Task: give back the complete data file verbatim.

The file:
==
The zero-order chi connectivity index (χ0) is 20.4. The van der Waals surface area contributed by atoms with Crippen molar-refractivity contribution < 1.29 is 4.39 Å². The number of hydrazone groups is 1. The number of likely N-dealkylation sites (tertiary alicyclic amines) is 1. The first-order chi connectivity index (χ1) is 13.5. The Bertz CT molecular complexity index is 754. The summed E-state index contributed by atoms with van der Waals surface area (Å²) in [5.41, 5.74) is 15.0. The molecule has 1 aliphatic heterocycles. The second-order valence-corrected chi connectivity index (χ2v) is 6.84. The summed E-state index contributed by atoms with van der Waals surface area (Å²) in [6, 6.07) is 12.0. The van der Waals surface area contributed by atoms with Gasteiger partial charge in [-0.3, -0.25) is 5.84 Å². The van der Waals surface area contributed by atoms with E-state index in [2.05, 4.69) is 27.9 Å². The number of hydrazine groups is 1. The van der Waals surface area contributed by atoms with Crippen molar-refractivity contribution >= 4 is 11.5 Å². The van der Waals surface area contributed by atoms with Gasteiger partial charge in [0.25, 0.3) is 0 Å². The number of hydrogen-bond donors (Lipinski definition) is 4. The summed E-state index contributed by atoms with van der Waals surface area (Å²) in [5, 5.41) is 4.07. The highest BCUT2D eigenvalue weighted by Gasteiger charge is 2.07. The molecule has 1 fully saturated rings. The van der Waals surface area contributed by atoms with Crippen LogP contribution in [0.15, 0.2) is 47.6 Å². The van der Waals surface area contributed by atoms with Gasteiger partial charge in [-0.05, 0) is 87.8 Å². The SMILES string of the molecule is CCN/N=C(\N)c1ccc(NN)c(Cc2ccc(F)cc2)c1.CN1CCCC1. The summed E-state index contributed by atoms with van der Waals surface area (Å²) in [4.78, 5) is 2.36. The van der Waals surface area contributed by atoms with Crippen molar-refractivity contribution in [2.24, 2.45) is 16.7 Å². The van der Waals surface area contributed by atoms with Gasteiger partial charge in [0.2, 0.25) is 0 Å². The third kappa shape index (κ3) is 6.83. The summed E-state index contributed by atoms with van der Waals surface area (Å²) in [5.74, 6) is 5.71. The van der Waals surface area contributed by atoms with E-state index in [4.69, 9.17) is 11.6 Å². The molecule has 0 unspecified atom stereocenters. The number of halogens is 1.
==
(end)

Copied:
The zero-order chi connectivity index (χ0) is 20.4. The van der Waals surface area contributed by atoms with Crippen molar-refractivity contribution < 1.29 is 4.39 Å². The number of hydrazone groups is 1. The number of likely N-dealkylation sites (tertiary alicyclic amines) is 1. The first-order chi connectivity index (χ1) is 13.5. The Bertz CT molecular complexity index is 754. The summed E-state index contributed by atoms with van der Waals surface area (Å²) in [5.41, 5.74) is 15.0. The molecule has 1 aliphatic heterocycles. The second-order valence-corrected chi connectivity index (χ2v) is 6.84. The summed E-state index contributed by atoms with van der Waals surface area (Å²) in [6, 6.07) is 12.0. The van der Waals surface area contributed by atoms with Gasteiger partial charge in [-0.3, -0.25) is 5.84 Å². The van der Waals surface area contributed by atoms with E-state index in [2.05, 4.69) is 27.9 Å². The number of hydrazine groups is 1. The van der Waals surface area contributed by atoms with Crippen molar-refractivity contribution >= 4 is 11.5 Å². The van der Waals surface area contributed by atoms with Gasteiger partial charge in [0.25, 0.3) is 0 Å². The number of hydrogen-bond donors (Lipinski definition) is 4. The summed E-state index contributed by atoms with van der Waals surface area (Å²) in [5, 5.41) is 4.07. The highest BCUT2D eigenvalue weighted by Gasteiger charge is 2.07. The molecule has 1 fully saturated rings. The van der Waals surface area contributed by atoms with Crippen LogP contribution in [0.15, 0.2) is 47.6 Å². The van der Waals surface area contributed by atoms with Gasteiger partial charge in [-0.05, 0) is 87.8 Å². The SMILES string of the molecule is CCN/N=C(\N)c1ccc(NN)c(Cc2ccc(F)cc2)c1.CN1CCCC1. The summed E-state index contributed by atoms with van der Waals surface area (Å²) in [4.78, 5) is 2.36. The van der Waals surface area contributed by atoms with Crippen molar-refractivity contribution in [2.24, 2.45) is 16.7 Å². The van der Waals surface area contributed by atoms with Gasteiger partial charge in [0.2, 0.25) is 0 Å². The third kappa shape index (κ3) is 6.83. The summed E-state index contributed by atoms with van der Waals surface area (Å²) in [5.74, 6) is 5.71. The van der Waals surface area contributed by atoms with E-state index in [4.69, 9.17) is 11.6 Å². The molecule has 0 unspecified atom stereocenters. The number of halogens is 1.